In April, Patrick Ruffini, a digital political consultant in Washington, DC, posted a Google Docs spreadsheet listing 500 pro-Trump accounts that had simultaneously tweeted a message urging voters to file FCC complaints over robocalls from the campaign of Trump rival Ted Cruz. Many of the same users had previously tweeted “17 Marketing Tips for B2B Websites,” Ruffini found.

A Worldwide Issue

The 2016 race isn’t the first time questions have been raised about the influence of bot activity in political campaigns.

Britain’s June 23 referendum on European membership had its share of poll hoaxes, and a report by researchers at Oxford University and Budapest’s Corvinus University revealed that bots played a “small but strategic role” in the social media discussion around the Brexit vote.

Of the nearly 314,000 accounts that tweeted one way or the other about the referendum two weeks before the vote, the researchers found, 15 percent were heavily or entirely automated.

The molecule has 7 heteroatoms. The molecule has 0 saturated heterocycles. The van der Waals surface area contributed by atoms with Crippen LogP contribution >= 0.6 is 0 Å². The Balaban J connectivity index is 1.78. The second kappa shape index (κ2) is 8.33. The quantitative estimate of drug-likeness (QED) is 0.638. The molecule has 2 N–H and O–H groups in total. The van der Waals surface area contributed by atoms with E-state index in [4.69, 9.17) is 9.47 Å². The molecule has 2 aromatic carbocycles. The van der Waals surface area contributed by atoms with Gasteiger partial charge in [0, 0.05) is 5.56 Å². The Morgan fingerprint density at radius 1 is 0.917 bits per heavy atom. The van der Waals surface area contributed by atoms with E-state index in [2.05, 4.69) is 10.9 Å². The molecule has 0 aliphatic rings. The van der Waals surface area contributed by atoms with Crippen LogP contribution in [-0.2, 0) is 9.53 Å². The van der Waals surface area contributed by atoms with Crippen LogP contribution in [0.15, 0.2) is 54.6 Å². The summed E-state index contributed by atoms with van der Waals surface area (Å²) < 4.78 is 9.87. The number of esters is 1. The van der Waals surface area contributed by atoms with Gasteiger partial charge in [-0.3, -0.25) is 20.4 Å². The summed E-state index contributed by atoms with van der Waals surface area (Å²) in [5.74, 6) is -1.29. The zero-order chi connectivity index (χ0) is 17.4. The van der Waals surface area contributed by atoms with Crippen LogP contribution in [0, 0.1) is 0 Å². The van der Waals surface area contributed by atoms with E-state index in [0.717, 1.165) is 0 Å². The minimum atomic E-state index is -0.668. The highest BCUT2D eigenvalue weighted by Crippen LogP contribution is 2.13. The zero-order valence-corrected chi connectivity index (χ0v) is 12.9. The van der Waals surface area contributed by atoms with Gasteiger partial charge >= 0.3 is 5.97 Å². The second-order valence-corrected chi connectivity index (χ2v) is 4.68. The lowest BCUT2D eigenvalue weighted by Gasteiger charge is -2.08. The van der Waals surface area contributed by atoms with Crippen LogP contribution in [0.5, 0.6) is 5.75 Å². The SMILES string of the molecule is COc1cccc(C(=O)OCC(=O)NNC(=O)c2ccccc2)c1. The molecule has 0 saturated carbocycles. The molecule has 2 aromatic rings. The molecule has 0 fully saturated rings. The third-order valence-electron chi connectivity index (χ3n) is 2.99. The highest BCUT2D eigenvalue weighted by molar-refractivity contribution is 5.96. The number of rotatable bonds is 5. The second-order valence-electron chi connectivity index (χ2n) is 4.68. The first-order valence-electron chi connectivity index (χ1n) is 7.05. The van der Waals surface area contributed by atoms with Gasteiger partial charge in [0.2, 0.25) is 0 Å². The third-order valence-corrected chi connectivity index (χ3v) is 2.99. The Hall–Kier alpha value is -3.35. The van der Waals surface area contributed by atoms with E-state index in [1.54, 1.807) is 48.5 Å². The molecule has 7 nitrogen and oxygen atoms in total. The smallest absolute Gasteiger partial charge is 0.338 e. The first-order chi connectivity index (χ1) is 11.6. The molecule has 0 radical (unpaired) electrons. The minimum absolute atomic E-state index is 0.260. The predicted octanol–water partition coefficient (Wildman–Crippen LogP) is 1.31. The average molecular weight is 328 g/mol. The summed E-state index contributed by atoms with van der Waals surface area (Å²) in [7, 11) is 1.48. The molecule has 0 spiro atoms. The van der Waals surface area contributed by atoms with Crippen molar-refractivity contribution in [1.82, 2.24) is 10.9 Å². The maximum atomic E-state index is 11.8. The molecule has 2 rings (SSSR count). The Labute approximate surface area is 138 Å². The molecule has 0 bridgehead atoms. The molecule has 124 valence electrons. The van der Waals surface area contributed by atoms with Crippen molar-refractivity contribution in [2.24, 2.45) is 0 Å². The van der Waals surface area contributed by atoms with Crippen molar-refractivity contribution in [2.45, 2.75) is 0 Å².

“Political actors and governments worldwide have begun using bots to manipulate public opinion, choke off debate, and muddy political issues,” the report said. “Political bots tend to be developed and deployed in sensitive political moments when public opinion is polarized.”

If you have any doubts about the potential of bots and other digital shenanigans to rig an election, read this chilling account by Bloomberg of the role bogus Twitter accounts played in the election of Mexico president Enrique Peña Nieto in 2012.

While election cybersecurity has emerged as a hot topic this year, thanks to attacks such as the breach of the Democratic National Committee’s network and hackings of state voter registration databases in Arizona and Illinois, the threat posed by political bots – though they’re not illegal – shouldn’t be underestimated.

As we prepare for tomorrow’s headlines following tonight’s vice presidential debate, we must remember that social media holds unprecedented power in influencing opinion. Anything that taints the electronic public square to give one candidate an unfair leg up on the other should be considered a threat to our democracy.

Rami Essaid is CEO and cofounder of Distil Networks, a bot detection and mitigation company.